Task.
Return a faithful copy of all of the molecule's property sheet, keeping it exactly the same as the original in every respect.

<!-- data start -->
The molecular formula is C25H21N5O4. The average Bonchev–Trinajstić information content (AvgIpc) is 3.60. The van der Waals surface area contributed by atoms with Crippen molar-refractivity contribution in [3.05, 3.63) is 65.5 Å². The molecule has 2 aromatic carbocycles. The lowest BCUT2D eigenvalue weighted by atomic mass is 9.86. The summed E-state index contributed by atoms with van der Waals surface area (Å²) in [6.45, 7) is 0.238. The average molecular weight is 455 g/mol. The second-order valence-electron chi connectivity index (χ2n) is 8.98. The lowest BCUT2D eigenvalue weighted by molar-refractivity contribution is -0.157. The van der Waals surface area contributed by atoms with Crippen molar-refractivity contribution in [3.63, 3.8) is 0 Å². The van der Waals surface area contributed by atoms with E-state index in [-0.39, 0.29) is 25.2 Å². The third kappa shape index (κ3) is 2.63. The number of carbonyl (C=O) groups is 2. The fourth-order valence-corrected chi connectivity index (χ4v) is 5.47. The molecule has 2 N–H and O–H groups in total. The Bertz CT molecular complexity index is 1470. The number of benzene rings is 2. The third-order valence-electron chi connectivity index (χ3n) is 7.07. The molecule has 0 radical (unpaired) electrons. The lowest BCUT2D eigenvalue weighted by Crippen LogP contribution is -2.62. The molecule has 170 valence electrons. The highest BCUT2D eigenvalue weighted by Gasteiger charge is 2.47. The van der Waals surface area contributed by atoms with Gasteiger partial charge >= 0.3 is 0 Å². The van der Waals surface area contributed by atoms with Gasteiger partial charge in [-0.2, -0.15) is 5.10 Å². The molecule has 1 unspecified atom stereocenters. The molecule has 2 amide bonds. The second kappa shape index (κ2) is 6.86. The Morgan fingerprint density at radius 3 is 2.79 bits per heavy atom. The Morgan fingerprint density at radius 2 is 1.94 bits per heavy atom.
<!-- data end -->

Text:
The molecular formula is C25H21N5O4. The average Bonchev–Trinajstić information content (AvgIpc) is 3.60. The van der Waals surface area contributed by atoms with Crippen molar-refractivity contribution in [3.05, 3.63) is 65.5 Å². The molecule has 2 aromatic carbocycles. The lowest BCUT2D eigenvalue weighted by atomic mass is 9.86. The summed E-state index contributed by atoms with van der Waals surface area (Å²) in [6.45, 7) is 0.238. The average molecular weight is 455 g/mol. The second-order valence-electron chi connectivity index (χ2n) is 8.98. The lowest BCUT2D eigenvalue weighted by molar-refractivity contribution is -0.157. The van der Waals surface area contributed by atoms with Crippen molar-refractivity contribution in [3.63, 3.8) is 0 Å². The van der Waals surface area contributed by atoms with E-state index in [-0.39, 0.29) is 25.2 Å². The third kappa shape index (κ3) is 2.63. The number of carbonyl (C=O) groups is 2. The fourth-order valence-corrected chi connectivity index (χ4v) is 5.47. The molecule has 2 N–H and O–H groups in total. The Bertz CT molecular complexity index is 1470. The number of benzene rings is 2. The third-order valence-electron chi connectivity index (χ3n) is 7.07. The molecule has 0 radical (unpaired) electrons. The lowest BCUT2D eigenvalue weighted by Crippen LogP contribution is -2.62. The molecule has 170 valence electrons. The highest BCUT2D eigenvalue weighted by Gasteiger charge is 2.47. The van der Waals surface area contributed by atoms with Gasteiger partial charge >= 0.3 is 0 Å². The van der Waals surface area contributed by atoms with Gasteiger partial charge in [-0.2, -0.15) is 5.10 Å². The molecule has 1 unspecified atom stereocenters. The molecule has 2 amide bonds. The second kappa shape index (κ2) is 6.86. The Morgan fingerprint density at radius 3 is 2.79 bits per heavy atom. The Morgan fingerprint density at radius 2 is 1.94 bits per heavy atom.